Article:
It’s time for the government to establish universal requirements for gluten-free labeling, say U.S. Senators Ron Leahy (D-VT) and Ron Wyden (D-OR).
In a letter to the Food and Drug Administration (FDA) in July, the Senators expressed concern that the agency has not yet set a threshold for gluten in “gluten-free” foods, despite receiving a mandate from Congress to do so 4 years ago.
In 2004, Congress passed the Food Allergen Labeling and Consumer Protection Act, part of which mandated that FDA issue proposed rules on gluten-free labeling within two years. In 2007, FDA published its proposed rule, but has neither proposed nor passed a final rule since that time.
This lack of standardized limits for gluten has left room for interpretation of the definition of “gluten free.”
“The regulatory uncertainty surrounding FDA’s inaction has led to a proliferation of “gluten free” standards and labels provided by 3rd party groups,” says the letter. “This creates confusion for consumers, and hesitancy amongst producers on what their requirements will be.”
Gluten is a protein most commonly found in wheat, barley and rye. In people with celiac disease, it creates an immune reaction in the small intestine, which damages the organ and renders it unable to absorb important nutrients, leading to malnourishment and sometimes causing damage to the brain, nervous system, bones and vital organs.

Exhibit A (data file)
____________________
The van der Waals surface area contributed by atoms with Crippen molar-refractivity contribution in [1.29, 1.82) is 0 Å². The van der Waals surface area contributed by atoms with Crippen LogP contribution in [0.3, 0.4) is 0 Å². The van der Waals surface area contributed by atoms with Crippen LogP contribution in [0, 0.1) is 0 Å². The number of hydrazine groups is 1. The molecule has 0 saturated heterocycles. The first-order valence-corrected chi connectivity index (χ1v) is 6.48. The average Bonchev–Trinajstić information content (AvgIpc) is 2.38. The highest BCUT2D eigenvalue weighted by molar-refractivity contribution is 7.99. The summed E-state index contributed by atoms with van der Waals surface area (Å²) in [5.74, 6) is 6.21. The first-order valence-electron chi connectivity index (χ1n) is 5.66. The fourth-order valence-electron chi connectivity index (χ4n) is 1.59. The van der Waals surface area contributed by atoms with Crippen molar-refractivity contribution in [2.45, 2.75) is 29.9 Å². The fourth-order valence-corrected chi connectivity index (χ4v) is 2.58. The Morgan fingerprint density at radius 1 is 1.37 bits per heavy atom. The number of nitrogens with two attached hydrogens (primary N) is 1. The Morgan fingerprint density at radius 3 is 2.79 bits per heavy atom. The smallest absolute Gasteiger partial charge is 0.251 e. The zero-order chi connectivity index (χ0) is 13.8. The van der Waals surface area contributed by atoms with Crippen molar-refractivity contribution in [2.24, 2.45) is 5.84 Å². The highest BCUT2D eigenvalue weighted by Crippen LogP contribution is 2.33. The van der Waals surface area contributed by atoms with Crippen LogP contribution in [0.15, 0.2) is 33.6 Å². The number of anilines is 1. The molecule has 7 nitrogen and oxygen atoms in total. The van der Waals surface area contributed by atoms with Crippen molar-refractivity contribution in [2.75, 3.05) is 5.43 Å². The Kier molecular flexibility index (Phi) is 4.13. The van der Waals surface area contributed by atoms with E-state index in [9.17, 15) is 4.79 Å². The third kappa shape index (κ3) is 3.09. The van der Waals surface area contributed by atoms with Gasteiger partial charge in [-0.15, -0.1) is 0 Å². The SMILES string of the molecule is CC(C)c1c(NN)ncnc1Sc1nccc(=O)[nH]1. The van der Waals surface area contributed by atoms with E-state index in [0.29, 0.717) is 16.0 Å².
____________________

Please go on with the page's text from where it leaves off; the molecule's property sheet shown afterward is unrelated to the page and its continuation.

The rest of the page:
There is no treatment for the disease, but cutting gluten out of one’s diet can eliminate the symptoms.
“For sufferers of Celiac disease – a painful disorder stemming from the inability to properly digest the gluten found in breads – having accurate and standard labeling for these products is essential,” said Wyden’s office in a news release.
According to the University of Chicago Celiac Disease Center, Celiac disease affects 1 in 133 people, or 1 percent of the health population, meaning that almost 3 million Americans suffer from celiac disease. However, 97 percent go undiagnosed.
Due to an increased awareness of the disease in the medical community, its diagnosis rate has risen steadily in the past few years.
The Senators also requested that Margaret Hamburg, FDA commissioner, explain the agency’s delay in setting a limit for gluten in gluten-free foods.
“We ask that you provide us with an update on when FDA will promulgate a final rule, why FDA has taken so long to issue this rule, and if there are any legal or regulatory hurdles that have prevented the timely implementation of this legislation” the authors write.